hinges (originally designed for bi-fold closet doors) so that on my victory lap I had to stop at a couple of corner stations to retrieve my doors. I believe that I am the only
racer to blow his own doors off.
Most of my real competition were Elvas powered by Cosworth DFVs and such, so I felt pretty good when I won one. I remember doing pretty well at Lake Afton in Kanas one year,
when in the chicane on the backside of the course an Austin Healey Sprite hit some barrels and did a 180 degree loop right over my front bodywork, but pressing on the accelerator
drove me out from underneath him before he crashed to earth.
In 1976 or 77, I was actually the first recipient of the Colorado Region PUKCUF award (spell it backwards) for a season in which I
- Froze the engine of my Chevrolet 1 ton transporter and broke the block
- Cut my right hand tendons on the sharp edge of a civic block necessitating a wrist cast
- Borrowed a motor home to go to Lake Afton only to
- Have a driveshaft failure on the MoHO 30 miles out of Denver and then lose a fan belt (the inner of three) in eastern Colorado and have to change it with a cast on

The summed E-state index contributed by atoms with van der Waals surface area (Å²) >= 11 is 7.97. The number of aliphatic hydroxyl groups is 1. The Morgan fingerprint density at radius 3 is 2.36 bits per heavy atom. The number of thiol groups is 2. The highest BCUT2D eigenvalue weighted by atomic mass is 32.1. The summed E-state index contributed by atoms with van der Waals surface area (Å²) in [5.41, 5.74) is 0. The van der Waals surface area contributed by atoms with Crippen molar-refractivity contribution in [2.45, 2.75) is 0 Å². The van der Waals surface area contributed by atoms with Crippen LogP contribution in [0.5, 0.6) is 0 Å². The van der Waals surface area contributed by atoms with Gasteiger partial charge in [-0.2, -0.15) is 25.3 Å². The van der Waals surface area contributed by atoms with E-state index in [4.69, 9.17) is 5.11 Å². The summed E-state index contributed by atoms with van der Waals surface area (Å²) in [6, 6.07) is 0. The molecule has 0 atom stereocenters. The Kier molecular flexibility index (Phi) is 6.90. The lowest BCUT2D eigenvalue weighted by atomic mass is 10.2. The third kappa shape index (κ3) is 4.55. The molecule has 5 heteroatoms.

- Blow a rear tire in Goodland KS on the way to Lake Afton, so we got to Lake Afton Nationals at 5am in a huge fog and didn't find the track until 6 am, where we slept for an
hour and then got the car thru tech
- While having to use a leather ski mitten in August over my cast to make tech happy about safety, and then
- Got punted off the course in the first, furious lap. Sigh.
After the CSR, I raced a Civic GT4 for a few years, winning overall the Austin Street races in 1978 and a few SCCA races. Sold that car in 1980 to buy an ocean-going sailboat
and sail the pacific.
Then there was the time that I was a driving instructor and my student (and good friend) was borrowing a driving suit for driver's school from my other friend who was racing on
Sunday, but on Saturday night he (the first friend) ran into a pit girl who was very well endowed and they struck up a conversation and this led to that, and by Sunday morning when
he didn't show up and we didn't care about that except that we didn't have a driver's suit so we had to go to the motel and bang on the door and demand that the driver's suit and
helmet be thrown out so we could use them. Well, those were the days....
These days, I restore old English cars and sort of race a Spec7 Mazda ... but SCCA is more difficult to work with, and I think I'll go vintage racing instead ...."